By Dr Neeraj Nischal
The COVID-19 pandemic was like a bolt from the blue, pushing the global healthcare system to the limits. Even developed countries with the best healthcare infrastructure could not cope with the first wave of this pandemic. The lack of infrastructure and healthcare workers had never been more apparent till date. This has also put the already stressed and meagre healthcare workforce under a lot of strain, both physical and mental. It is mostly due to the resilience, compassion and commitment of the frontline workers towards their duty that we have been able to fight with this pandemic.
In fact, India has come out to be a global leader in COVID-19 response and it would be unfair to not give the credit for this to the millions of citizens who have complied with government issued advisories ( including a complete lockdown) at all times.
COVID-19. The name strikes a special chord with each one of us. It has been a scientific enigma, a medical crisis, an economic meltdown, and now, a way of life. I now see the past year as a series of stages (not unlike the stages of grief). This is my story of COVID-19, having treated and been treated.
Phase one: Apprehension. Though this pandemic has been one to remember, this is not our first. We’ve tackled many, from the plague in the 1350s to SARS in 2003. One would hope that we would be better prepared this time, however, it wasn’t the case. It is our tendency to be fearful of the new, the unknown, and COVID-19 was no exception.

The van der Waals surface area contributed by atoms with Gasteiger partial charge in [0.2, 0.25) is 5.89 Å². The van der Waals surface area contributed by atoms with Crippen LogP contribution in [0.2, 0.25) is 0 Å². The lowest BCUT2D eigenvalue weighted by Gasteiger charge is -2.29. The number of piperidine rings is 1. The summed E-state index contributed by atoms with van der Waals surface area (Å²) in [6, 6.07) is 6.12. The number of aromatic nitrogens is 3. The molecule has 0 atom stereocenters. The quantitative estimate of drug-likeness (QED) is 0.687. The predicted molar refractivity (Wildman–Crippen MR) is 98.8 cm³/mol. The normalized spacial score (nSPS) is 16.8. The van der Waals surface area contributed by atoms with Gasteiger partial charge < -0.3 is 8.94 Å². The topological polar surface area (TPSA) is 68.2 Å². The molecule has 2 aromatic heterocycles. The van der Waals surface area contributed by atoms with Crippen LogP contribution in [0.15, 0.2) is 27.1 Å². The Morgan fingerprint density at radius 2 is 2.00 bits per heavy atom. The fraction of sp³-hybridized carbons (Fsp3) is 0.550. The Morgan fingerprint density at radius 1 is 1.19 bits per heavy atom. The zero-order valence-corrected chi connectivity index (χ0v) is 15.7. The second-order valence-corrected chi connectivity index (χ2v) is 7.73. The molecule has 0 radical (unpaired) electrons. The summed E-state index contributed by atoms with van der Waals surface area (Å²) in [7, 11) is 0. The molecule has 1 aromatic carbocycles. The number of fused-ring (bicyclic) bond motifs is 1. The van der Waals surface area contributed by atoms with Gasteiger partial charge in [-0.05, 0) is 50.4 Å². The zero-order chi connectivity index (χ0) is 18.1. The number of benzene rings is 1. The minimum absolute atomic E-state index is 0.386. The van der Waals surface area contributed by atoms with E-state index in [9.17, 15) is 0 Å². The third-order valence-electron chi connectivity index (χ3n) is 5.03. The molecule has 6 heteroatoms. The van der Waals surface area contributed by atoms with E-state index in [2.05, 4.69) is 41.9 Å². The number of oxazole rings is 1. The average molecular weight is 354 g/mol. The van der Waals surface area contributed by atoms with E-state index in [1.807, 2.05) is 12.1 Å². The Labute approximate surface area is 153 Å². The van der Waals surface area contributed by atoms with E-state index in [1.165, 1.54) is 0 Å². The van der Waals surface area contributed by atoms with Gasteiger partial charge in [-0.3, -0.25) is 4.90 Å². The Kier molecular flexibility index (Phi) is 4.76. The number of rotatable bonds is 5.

After the World Health Organization declared the pandemic on 11th March, 2020, Governments across the globe enforced complete lockdowns. Scientists and epidemiologists got to work on the different aspects of the disease, from the pathophysiology and epidemiology, to treatments and vaccines. Families in lockdown did their bit by watching the movie- Contagion on Netflix. The healthcare workers, however, braced for the worst; A disaster of magnitudes we had not seen, nor trained for.
The pandemic was a wrench in the perfect clockwork of our practice. However, This was an exciting time. A time to make a real difference. A time to finally be proud of this profession that has become dangerously aristocratic in its development.
Phase two: Preparation and action. The work began, the trenches were dug, and the soldiers were enlisted. Make-shift hospitals were built from scratch. Systems for patient testing, contact tracing, and the COVID-19 isolation pathway were defined. Healthcare workers irrespective of their current medical background were recruited and trained. We trained in infection control practices, usage of personal protective equipment, and disease management. The art and science of medicine was now replaced with military precision. Egos and hierarchy aside, everyone pitched in at their capacity. It now made sense, similar to the camaraderie of soldiers.
We as healthcare providers, grew alongside with this disease. . We learned to identify the different patterns of the disease and how to manage it. Literature on the disease expanded manifold each day. Our ‘eminence-based’ use of seemingly random medication were replaced by scientifically sound, evidence-based medicine. The system was getting better every day. Not only did we have to manage COVID-19 patients, but also other patients with chronic illnesses. Soon, we were able to expand our practice to the digital platform via telemedicine to help those patients who were lost to follow up due to the lockdown.